BETHESDA, Md. -- Everybody's been making the comparisons.
But what about the contrasts?
He's already shooting numbers like Tiger Woods did at the individual crowning achievement of his heyday, the 2000 U.S. Open. The way Rory McIlroy sees it, perhaps he needs to start shooting some dirty looks, too.
McIlroy came away from his Masters meltdown in April with the notion that he needs to stop being such a nice guy on the golf course, that a little bit of cockiness might actually help. Less stagger, more swagger.
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"Just try and maybe have an attitude, you know?" McIlroy explained.
Unlike in the scoreboard-tally department, where he's having no trouble broaching El Tigre's records, he still needs to hone that particular knife's serrated edge.
No sooner had the affable Ulsterman arrived at Congressional Country Club on Saturday than did a teenage girl ask for his autograph in the parking lot. Woods probably would have left cleat marks on the girl while walking over her. McIlroy, of course, politely obliged.
In the second round, Wee Mac even fetched one of Phil Mickelson's beaver-pelt-sized divots and tossed it back to Lefty's caddie, Jim Mackay. Even his caddie, J.P. Fitzgerald, is a mild-mannered guy. Yeah, McIlroy is evil incarnate.
The intimidation deal clearly needs work. Other than in purely performance-related matters, because McIlroy is an incomprehensible, record-setting, 14-under par after three rounds.
"He's quite a bashful lad," his manager, Chubby Chandler, said. "When he was young, he used to be a little cocky. But he hasn't been like that out here.
"Maybe that needs to come back 'round a little bit."
At this point, we're not sure it does. McIlroy, unlike the recently deposed world No. 1, is killing them softly this week at Congressional. With kid gloves, and that's not a pun relating to the fact that he's barely above drinking age.
It's pretty easy to see where McIlroy gets his charm and manners. His father, Gerry, is here this week, a man who once worked three jobs to find the extra money needed to fund Rory's burgeoning amateur career. Earlier this week, I pulled Gerry away from his lunch to talk about his son, and he left his plate of grub on the clubhouse table in order to oblige.
The golf world needs Rory to play like Tiger, not act like him. The rest will take care of itself.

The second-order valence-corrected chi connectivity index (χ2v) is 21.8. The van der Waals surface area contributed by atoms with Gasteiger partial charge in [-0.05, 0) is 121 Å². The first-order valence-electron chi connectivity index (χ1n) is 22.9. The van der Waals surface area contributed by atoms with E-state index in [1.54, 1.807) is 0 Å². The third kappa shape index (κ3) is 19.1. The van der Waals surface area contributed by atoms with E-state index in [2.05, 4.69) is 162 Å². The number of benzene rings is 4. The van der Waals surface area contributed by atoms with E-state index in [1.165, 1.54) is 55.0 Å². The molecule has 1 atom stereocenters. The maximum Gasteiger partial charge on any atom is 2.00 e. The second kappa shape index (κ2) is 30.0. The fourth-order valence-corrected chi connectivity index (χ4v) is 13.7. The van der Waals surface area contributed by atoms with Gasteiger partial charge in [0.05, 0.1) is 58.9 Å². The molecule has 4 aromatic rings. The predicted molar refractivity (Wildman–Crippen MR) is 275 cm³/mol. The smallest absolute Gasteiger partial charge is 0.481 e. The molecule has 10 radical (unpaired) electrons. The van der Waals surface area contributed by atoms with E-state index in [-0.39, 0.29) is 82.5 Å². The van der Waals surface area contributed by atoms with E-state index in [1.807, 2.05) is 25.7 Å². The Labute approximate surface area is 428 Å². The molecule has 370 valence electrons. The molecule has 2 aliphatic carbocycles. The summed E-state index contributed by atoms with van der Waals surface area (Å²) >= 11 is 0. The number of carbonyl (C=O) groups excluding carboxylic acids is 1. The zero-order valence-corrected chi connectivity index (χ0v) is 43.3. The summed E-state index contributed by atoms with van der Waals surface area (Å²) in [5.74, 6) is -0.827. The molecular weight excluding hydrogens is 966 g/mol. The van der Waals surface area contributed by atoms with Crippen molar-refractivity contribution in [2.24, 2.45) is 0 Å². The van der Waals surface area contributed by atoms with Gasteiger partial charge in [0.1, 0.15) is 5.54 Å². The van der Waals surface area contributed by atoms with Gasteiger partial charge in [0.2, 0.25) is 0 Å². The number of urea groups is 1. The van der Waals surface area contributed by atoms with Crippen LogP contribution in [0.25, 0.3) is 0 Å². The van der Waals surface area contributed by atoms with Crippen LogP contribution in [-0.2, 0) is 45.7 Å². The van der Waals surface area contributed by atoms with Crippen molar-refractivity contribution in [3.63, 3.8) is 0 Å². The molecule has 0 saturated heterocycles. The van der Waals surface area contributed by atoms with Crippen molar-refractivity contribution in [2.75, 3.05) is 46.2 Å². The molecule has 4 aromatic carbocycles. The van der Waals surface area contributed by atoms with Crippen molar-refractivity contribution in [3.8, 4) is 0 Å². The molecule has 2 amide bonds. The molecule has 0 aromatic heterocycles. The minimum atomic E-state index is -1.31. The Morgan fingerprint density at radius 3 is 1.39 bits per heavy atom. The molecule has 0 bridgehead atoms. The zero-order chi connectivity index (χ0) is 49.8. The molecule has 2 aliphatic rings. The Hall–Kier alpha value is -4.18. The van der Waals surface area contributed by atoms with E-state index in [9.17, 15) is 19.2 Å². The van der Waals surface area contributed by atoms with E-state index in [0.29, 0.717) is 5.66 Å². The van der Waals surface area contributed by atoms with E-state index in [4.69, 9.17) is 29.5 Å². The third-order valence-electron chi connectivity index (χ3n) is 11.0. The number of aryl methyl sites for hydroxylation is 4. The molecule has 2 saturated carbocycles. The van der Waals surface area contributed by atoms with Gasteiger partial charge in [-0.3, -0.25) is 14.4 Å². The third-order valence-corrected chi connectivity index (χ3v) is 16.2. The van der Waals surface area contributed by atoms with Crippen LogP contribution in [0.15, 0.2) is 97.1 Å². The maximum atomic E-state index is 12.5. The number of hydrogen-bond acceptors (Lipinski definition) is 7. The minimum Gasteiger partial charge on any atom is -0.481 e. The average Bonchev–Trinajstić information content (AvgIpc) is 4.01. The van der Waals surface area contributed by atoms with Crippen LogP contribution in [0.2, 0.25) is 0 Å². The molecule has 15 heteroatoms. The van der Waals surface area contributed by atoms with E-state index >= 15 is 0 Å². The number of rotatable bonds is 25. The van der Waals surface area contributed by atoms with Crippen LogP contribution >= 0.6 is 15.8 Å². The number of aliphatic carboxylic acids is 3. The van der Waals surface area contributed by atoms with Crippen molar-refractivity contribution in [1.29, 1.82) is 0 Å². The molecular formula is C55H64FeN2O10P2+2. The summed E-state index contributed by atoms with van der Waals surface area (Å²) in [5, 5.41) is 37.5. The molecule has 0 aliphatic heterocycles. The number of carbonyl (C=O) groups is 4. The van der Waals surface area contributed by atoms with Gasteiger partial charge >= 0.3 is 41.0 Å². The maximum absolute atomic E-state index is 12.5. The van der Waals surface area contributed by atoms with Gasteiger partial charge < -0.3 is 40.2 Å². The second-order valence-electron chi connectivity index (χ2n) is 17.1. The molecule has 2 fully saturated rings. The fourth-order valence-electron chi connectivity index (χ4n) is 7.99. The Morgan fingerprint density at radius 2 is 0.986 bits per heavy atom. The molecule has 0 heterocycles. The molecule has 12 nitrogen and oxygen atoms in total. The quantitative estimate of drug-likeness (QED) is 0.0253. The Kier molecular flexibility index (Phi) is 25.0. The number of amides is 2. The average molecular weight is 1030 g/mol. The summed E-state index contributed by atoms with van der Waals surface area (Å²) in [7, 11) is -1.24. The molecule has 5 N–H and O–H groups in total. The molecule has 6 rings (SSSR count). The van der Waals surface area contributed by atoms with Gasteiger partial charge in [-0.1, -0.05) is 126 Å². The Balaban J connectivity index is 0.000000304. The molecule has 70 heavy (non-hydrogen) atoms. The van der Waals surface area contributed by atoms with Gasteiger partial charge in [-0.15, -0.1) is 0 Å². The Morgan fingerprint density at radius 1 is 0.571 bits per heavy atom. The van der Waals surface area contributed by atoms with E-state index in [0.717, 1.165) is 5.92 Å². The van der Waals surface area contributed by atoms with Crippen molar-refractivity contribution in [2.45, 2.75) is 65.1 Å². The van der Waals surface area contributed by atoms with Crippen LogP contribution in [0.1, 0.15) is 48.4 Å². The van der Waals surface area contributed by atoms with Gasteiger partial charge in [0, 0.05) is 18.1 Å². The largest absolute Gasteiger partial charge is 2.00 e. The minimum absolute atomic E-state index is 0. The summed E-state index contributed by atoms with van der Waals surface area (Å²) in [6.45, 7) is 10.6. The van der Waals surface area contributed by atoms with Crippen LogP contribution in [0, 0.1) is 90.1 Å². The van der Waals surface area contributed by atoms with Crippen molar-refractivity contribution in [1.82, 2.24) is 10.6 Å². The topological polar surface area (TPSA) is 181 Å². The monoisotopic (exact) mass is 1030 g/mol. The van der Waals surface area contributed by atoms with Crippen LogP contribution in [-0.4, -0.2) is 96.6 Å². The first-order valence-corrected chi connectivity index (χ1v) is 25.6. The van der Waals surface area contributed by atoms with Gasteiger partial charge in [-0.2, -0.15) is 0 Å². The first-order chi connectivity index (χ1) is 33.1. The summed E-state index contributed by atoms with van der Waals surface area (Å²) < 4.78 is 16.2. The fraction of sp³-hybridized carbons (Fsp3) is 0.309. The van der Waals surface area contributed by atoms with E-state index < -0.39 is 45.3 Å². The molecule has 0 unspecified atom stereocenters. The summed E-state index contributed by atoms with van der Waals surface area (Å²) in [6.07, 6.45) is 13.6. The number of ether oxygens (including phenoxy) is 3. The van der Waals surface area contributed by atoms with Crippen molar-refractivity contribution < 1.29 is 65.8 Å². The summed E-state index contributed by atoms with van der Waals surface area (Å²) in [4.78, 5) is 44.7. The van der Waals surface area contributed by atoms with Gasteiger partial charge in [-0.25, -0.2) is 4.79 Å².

"If he won by a few here, he might have an aura," Chandler said. "He's only won two tournaments. If he wins a few more, he might just get that aura."
If he wins the Toughest Tournament on Earth, he should have a positively plutonium glow. The kid is doing things to the record book that have not been done in the 111-year history of the event. McIlroy started the third round with a six-shot lead, and was paired with an ex-Marine, South Korea's Y.E. Yang, one of the grittiest guys in golf.
Then he gave Yang, and the rest of the field, a quick bayonet through the heart. At one point, he was 14 under, two shots lower relative to par than any other player had ever climbed, and leading by nine. Like with Woods' runaway win at the 2000 Open, analysts were spewing superlatives so often they began to sound like platitudes. He set a new 54-hole scoring record at 199, breaking Jim Furyk's record by one, set in 2003.
Rory bounced along, serenaded on several holes by fans who have quickly come to embrace him as a star-in-the-making. Of course, his brethren knew this would happen sooner or later. Woods himself anointed McIlroy as a future No. 1 in the spring of 2010.
Steve Stricker, who at age 44 has seen more than a few of the big boys do battle over the years, looked up at a scoreboard and said, "It's a different game.
"He's got a lot of talent and he's only 22," said Stricker, who won two weeks ago in Ohio. "He's got the world in front of him really. His game looks flawless. His swing looks great. I think it looks just as good as when Tiger was in his prime and swinging at it at his best.
"You just don't see any flaws."
Imagine what happens when McIlroy gets mean. Jason Day, part of a pack of players tied for third at 5 under, has known the Northern Irishman since they were in their early teens.
"He's just got so much game, it's unbelievable how much talent he has at 22," said Day, 23. "He's very, very mature for his age. There's not enough nice things to say about him."
What, more effusive praise? Looks like McIlroy needs to start breaking clubs, slamming trunk lids and forgetting to tip the locker-room attendants. His image isn’t exactly taking a beating here.
The only thing that could crush the kid at this point would be history of an entirely different meaning. He leads Yang by eight heading into the final round and the outcome is all but secured. The largest blown lead in Grand Slam annals came at the 1996 Masters, when Greg Norman blew a six-stroke margin on Sunday. McIlroy's worst score this week is a 3-under 68.
"The way he's playing out there, it's almost Tiger-esque," Day said.
Except for the good grades in deportment, of course.
"To have the lead that he has in U.S. Open is pretty ridiculous, and at such a young age," Day said. "Obviously the next generation is starting to kick up now, and he's the guy that's leading it."
With substance, style and class, no less.